Shirley Sharoff, entre France et Etats-Unis, présente une pluralité d’inspiration consommée entre l’estampe et le livre devenu un média, entre unique et multiple. […] Magicienne des formes et des couleurs, Shirley Sharoff ne cesse de remettre en cause, par besoin autant que par défi personnel, tout ce qui pourrait ressembler au début d’un système de lecture, de vision, figé et donc clos. L’impossibilité de savoir -qui vaut aussi pour elle- de quoi sa prochaine oeuvre-livre-manuscrit-tableau-dépliant, ou tout cela à la fois, sera fait est assez excitant. La présence de textes sentis par affinités sensorielles, personnelles, avec des écrivains non encore classiques, autant de raisons d’apprécier de pénétrer dans cet univers où le conformisme est inexistant.

Christophe Comentale, “Shirley Sharoff, des livres a tenir debout et des estampes a voir aussi”, Art & Métiers du Livre, n°231 (Aout-Septembre 2002), p.63.

Bookmarking Book Art – Learning to read Shirley Sharoff’s “La grande muraille”

La grande muraille/The Great Wall (1991), Shirley Sharoff
All Books On Books photos are reproduced here with permission of the artist.
Detail, La grande muraille/The Great Wall (1991)
Typeface: Athenaeum, designed by Alessandro Butti and Aldo Novarese in 1945

The National Library of the Netherlands advises, “for [Shirley Sharoff’s La grande muraille/The Great Wall (1991)] to be read, the book first must be rolled out”.  And that is what I did, using the large table in the Special Collection’s seminar room. 

Enjoyable as that was, enjoying it again with the video afterward, something seemed awry. As the Chinese poem by Lu Xun, its French and English translations and text from Sharoff’s language students unrolled, interpersed with her prints, the text seemed to have gaps, or so I thought. So I returned a second time. Perhaps if I re-shot the video. Perhaps if I took more stills and close-ups. Perhaps if I shot the rolling up as well as the unrolling.

No doubt, the second effort added to the pleasure. Looking at the videos and stills, I can again feel between my fingers the Arches paper and engravings’ impressions on it. But still I detected gaps, seeming mismatches between the French and English. I wondered to what degree they

followed the Chinese text or whether some of Lu’s text had been omitted.  So, I returned a third time, and then came my “ah hah” moment. Unrolled, La grande muraille looks like a double-sided leporello or accordion book like this one: In Mexico by Helen Douglas.

In Mexico: in the garden of Edward James (2014)
Helen Douglas
La grande muraille/The Great Wall (1991)
Shirley Sharoff
Photo credit: © Koopman Collection. National Library of the Netherlands/Jos Uljee

To read La grande muraille as the double-sided leporello it appears to be, however, is to overlook the multi-page spreads that Sharoff conceived with François Da Ros (her typography and print collaborator) in putting together this forme en escargot (snail-shell form as she calls it). The snail-shell form, its multi-page spreads and the text demand that you read La grande muraille as you unroll it, or rather, as you unfold it.

With the book laid flat, the “page spreads” are easier to recognize, the text is easier to read, and the forethought needed for the “imposition” of text and images to deliver the sequential text, easier to marvel at. As each recto page is turned to the right, two new pages appear to the right. This unfolding approach to reading the book offers several intriguing “double- and multi-page spreads” and an experience of the texts and eight prints in the sequence driven by the text. When you have finished reading in this sequence, you will have read both sides of the scroll.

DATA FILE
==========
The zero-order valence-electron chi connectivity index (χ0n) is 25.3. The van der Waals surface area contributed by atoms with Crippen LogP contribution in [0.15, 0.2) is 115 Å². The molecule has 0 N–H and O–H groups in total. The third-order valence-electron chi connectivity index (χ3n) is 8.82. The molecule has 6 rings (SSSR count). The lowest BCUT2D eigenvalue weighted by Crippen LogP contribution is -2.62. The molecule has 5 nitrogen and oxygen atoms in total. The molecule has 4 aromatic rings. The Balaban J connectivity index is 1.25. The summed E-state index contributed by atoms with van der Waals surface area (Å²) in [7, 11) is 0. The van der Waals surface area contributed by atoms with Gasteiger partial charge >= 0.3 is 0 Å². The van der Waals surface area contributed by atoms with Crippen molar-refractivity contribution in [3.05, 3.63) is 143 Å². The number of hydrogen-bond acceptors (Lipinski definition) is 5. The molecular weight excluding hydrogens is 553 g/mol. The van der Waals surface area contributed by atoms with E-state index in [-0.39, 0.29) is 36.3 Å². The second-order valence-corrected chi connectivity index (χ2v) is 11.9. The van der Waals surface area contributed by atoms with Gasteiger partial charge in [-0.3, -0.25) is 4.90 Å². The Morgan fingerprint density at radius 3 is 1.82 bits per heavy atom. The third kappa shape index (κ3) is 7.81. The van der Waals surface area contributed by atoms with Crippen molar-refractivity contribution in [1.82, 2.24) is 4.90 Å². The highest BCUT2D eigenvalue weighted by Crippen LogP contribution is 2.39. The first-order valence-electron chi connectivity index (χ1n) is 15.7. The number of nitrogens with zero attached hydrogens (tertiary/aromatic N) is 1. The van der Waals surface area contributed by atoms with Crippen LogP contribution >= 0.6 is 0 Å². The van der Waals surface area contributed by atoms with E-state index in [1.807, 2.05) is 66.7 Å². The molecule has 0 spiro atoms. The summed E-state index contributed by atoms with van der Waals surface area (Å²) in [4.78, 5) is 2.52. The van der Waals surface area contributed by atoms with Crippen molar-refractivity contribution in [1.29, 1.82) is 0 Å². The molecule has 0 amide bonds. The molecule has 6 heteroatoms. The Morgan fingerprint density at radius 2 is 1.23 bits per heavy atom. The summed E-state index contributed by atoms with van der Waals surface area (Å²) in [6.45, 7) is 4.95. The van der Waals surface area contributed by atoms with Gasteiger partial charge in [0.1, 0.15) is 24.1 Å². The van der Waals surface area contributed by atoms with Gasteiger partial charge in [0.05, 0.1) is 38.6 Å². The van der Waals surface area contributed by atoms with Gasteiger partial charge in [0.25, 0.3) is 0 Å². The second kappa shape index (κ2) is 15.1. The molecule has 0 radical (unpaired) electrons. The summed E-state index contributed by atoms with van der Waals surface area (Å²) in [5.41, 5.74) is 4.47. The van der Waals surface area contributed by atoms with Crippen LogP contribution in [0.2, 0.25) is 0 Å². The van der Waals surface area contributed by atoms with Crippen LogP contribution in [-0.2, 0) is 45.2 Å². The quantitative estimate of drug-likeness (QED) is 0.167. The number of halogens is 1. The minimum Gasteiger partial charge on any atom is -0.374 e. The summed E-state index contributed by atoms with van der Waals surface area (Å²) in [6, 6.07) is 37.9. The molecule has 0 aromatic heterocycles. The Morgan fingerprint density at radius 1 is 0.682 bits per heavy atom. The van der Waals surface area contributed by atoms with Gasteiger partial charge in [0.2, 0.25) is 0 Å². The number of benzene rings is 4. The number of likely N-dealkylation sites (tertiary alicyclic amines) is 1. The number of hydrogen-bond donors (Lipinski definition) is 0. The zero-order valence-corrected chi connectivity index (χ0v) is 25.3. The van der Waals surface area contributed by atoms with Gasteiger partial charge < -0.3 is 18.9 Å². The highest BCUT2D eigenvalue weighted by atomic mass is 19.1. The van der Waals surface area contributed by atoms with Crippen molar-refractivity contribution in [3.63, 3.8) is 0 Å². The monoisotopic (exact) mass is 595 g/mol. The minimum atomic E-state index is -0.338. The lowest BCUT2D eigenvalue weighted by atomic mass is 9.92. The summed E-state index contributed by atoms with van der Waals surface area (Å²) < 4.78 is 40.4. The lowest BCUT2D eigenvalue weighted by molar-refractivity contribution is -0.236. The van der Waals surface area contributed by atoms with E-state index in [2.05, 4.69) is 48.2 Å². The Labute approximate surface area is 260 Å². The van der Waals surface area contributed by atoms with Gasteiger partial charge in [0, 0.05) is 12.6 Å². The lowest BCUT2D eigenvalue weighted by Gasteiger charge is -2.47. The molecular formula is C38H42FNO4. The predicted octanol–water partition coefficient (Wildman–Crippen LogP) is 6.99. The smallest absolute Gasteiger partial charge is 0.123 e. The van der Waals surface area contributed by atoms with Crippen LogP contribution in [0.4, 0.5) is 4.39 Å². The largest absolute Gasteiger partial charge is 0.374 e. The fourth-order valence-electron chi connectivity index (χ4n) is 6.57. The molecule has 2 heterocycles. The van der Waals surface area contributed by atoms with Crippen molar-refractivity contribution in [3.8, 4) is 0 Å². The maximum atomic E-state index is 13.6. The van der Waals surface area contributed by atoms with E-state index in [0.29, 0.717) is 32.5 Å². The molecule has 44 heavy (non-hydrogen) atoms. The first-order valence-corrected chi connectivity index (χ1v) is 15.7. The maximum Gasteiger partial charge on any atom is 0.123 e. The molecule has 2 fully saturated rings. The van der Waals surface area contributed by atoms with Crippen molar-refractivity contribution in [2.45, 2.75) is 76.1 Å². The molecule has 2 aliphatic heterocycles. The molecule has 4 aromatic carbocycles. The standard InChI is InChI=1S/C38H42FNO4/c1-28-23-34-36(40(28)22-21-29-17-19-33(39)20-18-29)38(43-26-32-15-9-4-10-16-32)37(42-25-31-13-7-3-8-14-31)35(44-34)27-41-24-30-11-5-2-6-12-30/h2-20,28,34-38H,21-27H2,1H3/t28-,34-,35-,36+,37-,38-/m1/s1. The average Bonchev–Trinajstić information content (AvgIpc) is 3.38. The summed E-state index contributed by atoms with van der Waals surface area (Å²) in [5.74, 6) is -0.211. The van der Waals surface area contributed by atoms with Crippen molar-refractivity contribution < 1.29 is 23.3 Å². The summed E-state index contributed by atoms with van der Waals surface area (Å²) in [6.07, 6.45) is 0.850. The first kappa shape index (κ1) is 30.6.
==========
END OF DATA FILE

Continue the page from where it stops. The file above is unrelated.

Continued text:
Reading the text

Front cover
La grande muraille/The Great Wall (1991), Shirley Sharoff
“Pages 1 and 2”
As “page 2” is turned to the right and the English title of the work disappears, “pages 3 and 4” come into view.
“Pages 1, 3 and 4”
“Page 3” displays the authors names, and “page 4” displays the first of eight prints in the book. As “page 4” is turned to the right and disappears, “pages 5 and 6” appear.
“Pages 1, 3, 5 and 6”
“Page 5” gives the title of the book in Chinese calligraphy. On “page 6”,  the opening line of Lu Xun’s text appears in English, French and Chinese.
Turning “page 1” to the right will cover the authors’ names on “page 3”, and turning “page 6” to the right will yield the next four-page view.
“Back cover, pages 5, 7 -8”
The next lines of Lu Xun’s disquisition run in English, French and Chinese across “pages 7-8”.
Detail, “Pages 7 and 8”.
Notice how the English text on “page 7” runs across to “page 8”, but the French text disappears under “page 8”, effectively running on to what will be revealed as “page 9” in the next view.
“Pages 2, 9-11”
This view results from two page turns inward on the left and two outward on the right. “Page 2” has come back into view on the left.  The English text on pages 9-10 completes the sentence interrupted on “page 8”. The French text on “pages 9 and 10” completes the sentence that began on “page 7” and ran behind “page 8”.
Pages 9-10, 12-13
Pages 6, 12, 14-15
Pages 12, 14, 16-17
Pages 16, 18-19
Pages 16, 18, 20-21
Pages 20, 22-23
Pages 20, 22, 24-25
Pages 24, 26-27
Pages 24, 26, 28-29
Pages 28, 30-31
Pages 30, 32-33
Pages 32, 34-35
Pages 32, 34, 36-37
Pages 34, 38-39
Pages 38, 40-41
Pages 40, 42-43
Pages 42, 44-45
Pages 44, 46-47
Pages 44, 46, 48-49
Pages 46, 48, 50-51
Pages 48, 50, 52-53
Pages 50, 54-55
Pages 54, 56-57, the latter displaying the last ten characters of Lu Xun’s text.

這偉大而可詛咒的長城)

Pages 56, 58-59
Pages 58, 60-61
Pages 60, 62-63
Pages 62, 64-65
pages 64, 66-67

Now that the so-called gaps in the English and French texts were resolved, I wanted to understand how the English and French matched up to the Chinese text. For that, I asked help from two acquaintances in The Hague: Bee Leng Bee and Yingxian Song.  They obtained a copy of Lu Xun’s text, traced it through the photos I had taken and found that the three languages run almost in parallel as the work unfolds.